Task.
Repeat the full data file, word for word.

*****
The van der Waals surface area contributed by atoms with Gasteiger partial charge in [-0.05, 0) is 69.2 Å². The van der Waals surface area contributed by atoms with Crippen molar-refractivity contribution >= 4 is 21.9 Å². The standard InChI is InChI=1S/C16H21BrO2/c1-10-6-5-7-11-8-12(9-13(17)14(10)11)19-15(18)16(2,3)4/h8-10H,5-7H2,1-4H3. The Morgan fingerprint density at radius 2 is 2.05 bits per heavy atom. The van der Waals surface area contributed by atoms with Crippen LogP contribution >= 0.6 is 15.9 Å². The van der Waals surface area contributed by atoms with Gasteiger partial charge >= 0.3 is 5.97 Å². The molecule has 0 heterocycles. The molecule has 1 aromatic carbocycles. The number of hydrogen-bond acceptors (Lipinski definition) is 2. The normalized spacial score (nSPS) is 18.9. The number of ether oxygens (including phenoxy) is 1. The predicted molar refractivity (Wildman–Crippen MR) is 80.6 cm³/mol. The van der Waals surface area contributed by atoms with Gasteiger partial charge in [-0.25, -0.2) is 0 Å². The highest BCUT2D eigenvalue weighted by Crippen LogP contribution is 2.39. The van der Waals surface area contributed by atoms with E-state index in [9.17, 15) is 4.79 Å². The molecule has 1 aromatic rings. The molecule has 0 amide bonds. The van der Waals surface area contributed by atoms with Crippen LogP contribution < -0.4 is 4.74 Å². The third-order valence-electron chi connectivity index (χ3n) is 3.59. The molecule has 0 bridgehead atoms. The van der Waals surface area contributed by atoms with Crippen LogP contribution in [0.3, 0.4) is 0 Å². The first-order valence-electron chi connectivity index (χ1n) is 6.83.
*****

The van der Waals surface area contributed by atoms with Gasteiger partial charge in [-0.05, 0) is 69.2 Å². The van der Waals surface area contributed by atoms with Crippen molar-refractivity contribution >= 4 is 21.9 Å². The standard InChI is InChI=1S/C16H21BrO2/c1-10-6-5-7-11-8-12(9-13(17)14(10)11)19-15(18)16(2,3)4/h8-10H,5-7H2,1-4H3. The Morgan fingerprint density at radius 2 is 2.05 bits per heavy atom. The van der Waals surface area contributed by atoms with Crippen LogP contribution >= 0.6 is 15.9 Å². The van der Waals surface area contributed by atoms with Gasteiger partial charge >= 0.3 is 5.97 Å². The molecule has 0 heterocycles. The molecule has 1 aromatic carbocycles. The number of hydrogen-bond acceptors (Lipinski definition) is 2. The normalized spacial score (nSPS) is 18.9. The number of ether oxygens (including phenoxy) is 1. The predicted molar refractivity (Wildman–Crippen MR) is 80.6 cm³/mol. The van der Waals surface area contributed by atoms with Gasteiger partial charge in [-0.25, -0.2) is 0 Å². The highest BCUT2D eigenvalue weighted by Crippen LogP contribution is 2.39. The van der Waals surface area contributed by atoms with E-state index in [9.17, 15) is 4.79 Å². The molecule has 1 aromatic rings. The molecule has 0 amide bonds. The van der Waals surface area contributed by atoms with Crippen LogP contribution < -0.4 is 4.74 Å². The third-order valence-electron chi connectivity index (χ3n) is 3.59. The molecule has 0 bridgehead atoms. The van der Waals surface area contributed by atoms with Crippen LogP contribution in [0.3, 0.4) is 0 Å². The first-order valence-electron chi connectivity index (χ1n) is 6.83.